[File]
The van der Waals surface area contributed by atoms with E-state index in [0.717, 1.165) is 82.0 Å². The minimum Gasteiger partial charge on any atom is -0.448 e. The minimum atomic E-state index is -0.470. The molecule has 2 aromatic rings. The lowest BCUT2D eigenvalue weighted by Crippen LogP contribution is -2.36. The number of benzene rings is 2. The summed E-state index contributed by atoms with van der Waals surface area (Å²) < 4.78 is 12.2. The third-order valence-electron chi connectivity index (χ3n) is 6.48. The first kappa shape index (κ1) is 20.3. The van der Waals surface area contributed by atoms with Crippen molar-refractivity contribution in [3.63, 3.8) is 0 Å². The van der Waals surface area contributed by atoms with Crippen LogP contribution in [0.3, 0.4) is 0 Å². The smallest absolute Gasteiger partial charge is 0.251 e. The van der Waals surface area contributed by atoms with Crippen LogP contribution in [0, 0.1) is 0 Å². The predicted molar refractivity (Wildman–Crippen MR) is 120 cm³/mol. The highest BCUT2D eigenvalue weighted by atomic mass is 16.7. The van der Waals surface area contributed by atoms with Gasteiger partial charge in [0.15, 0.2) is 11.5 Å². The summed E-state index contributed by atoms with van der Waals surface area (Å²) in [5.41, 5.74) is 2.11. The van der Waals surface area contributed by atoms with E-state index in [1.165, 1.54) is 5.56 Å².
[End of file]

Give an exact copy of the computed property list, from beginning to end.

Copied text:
The van der Waals surface area contributed by atoms with E-state index in [0.717, 1.165) is 82.0 Å². The minimum Gasteiger partial charge on any atom is -0.448 e. The minimum atomic E-state index is -0.470. The molecule has 2 aromatic rings. The lowest BCUT2D eigenvalue weighted by Crippen LogP contribution is -2.36. The number of benzene rings is 2. The summed E-state index contributed by atoms with van der Waals surface area (Å²) < 4.78 is 12.2. The third-order valence-electron chi connectivity index (χ3n) is 6.48. The first kappa shape index (κ1) is 20.3. The van der Waals surface area contributed by atoms with Crippen molar-refractivity contribution in [3.63, 3.8) is 0 Å². The van der Waals surface area contributed by atoms with Crippen LogP contribution in [0.3, 0.4) is 0 Å². The smallest absolute Gasteiger partial charge is 0.251 e. The van der Waals surface area contributed by atoms with Crippen LogP contribution in [0, 0.1) is 0 Å². The predicted molar refractivity (Wildman–Crippen MR) is 120 cm³/mol. The highest BCUT2D eigenvalue weighted by atomic mass is 16.7. The van der Waals surface area contributed by atoms with Gasteiger partial charge in [0.15, 0.2) is 11.5 Å². The summed E-state index contributed by atoms with van der Waals surface area (Å²) in [5.41, 5.74) is 2.11. The van der Waals surface area contributed by atoms with E-state index in [1.165, 1.54) is 5.56 Å².